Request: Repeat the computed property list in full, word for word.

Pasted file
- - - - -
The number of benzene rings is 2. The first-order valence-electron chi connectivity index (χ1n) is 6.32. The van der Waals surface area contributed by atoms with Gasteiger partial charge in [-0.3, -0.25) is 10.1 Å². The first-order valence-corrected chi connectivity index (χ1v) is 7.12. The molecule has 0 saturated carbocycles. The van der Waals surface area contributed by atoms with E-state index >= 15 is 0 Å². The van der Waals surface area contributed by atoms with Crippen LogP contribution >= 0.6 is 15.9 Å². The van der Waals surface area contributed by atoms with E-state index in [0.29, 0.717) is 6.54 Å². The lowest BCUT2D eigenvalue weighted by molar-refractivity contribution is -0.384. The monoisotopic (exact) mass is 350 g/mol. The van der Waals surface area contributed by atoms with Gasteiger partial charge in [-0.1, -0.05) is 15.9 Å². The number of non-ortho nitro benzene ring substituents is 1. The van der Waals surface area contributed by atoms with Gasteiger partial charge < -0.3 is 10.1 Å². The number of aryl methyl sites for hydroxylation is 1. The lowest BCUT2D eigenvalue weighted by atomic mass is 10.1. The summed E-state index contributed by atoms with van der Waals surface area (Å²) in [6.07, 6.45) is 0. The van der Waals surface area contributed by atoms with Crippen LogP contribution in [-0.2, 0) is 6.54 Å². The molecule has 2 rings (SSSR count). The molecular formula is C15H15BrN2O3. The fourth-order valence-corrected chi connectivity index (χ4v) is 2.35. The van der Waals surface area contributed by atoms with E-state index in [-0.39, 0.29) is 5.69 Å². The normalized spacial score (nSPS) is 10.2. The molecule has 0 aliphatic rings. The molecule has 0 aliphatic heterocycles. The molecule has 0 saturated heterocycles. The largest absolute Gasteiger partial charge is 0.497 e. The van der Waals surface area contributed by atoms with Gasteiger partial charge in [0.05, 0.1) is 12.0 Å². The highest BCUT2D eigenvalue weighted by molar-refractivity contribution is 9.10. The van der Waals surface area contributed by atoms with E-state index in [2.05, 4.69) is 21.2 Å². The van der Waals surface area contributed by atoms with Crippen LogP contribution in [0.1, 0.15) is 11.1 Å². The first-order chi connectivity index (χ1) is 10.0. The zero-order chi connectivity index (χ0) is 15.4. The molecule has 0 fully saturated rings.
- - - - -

The number of benzene rings is 2. The first-order valence-electron chi connectivity index (χ1n) is 6.32. The van der Waals surface area contributed by atoms with Gasteiger partial charge in [-0.3, -0.25) is 10.1 Å². The first-order valence-corrected chi connectivity index (χ1v) is 7.12. The molecule has 0 saturated carbocycles. The van der Waals surface area contributed by atoms with E-state index >= 15 is 0 Å². The van der Waals surface area contributed by atoms with Crippen LogP contribution >= 0.6 is 15.9 Å². The van der Waals surface area contributed by atoms with E-state index in [0.29, 0.717) is 6.54 Å². The lowest BCUT2D eigenvalue weighted by molar-refractivity contribution is -0.384. The monoisotopic (exact) mass is 350 g/mol. The van der Waals surface area contributed by atoms with Gasteiger partial charge in [-0.1, -0.05) is 15.9 Å². The number of non-ortho nitro benzene ring substituents is 1. The van der Waals surface area contributed by atoms with Gasteiger partial charge < -0.3 is 10.1 Å². The number of aryl methyl sites for hydroxylation is 1. The lowest BCUT2D eigenvalue weighted by atomic mass is 10.1. The summed E-state index contributed by atoms with van der Waals surface area (Å²) in [6.07, 6.45) is 0. The van der Waals surface area contributed by atoms with Crippen LogP contribution in [-0.2, 0) is 6.54 Å². The molecule has 2 rings (SSSR count). The molecular formula is C15H15BrN2O3. The fourth-order valence-corrected chi connectivity index (χ4v) is 2.35. The van der Waals surface area contributed by atoms with E-state index in [-0.39, 0.29) is 5.69 Å². The normalized spacial score (nSPS) is 10.2. The molecule has 0 aliphatic rings. The molecule has 0 aliphatic heterocycles. The molecule has 0 saturated heterocycles. The largest absolute Gasteiger partial charge is 0.497 e. The van der Waals surface area contributed by atoms with Gasteiger partial charge in [0.05, 0.1) is 12.0 Å². The highest BCUT2D eigenvalue weighted by molar-refractivity contribution is 9.10. The van der Waals surface area contributed by atoms with E-state index in [2.05, 4.69) is 21.2 Å². The van der Waals surface area contributed by atoms with Crippen LogP contribution in [0.1, 0.15) is 11.1 Å². The first-order chi connectivity index (χ1) is 10.0. The zero-order chi connectivity index (χ0) is 15.4. The molecule has 0 fully saturated rings.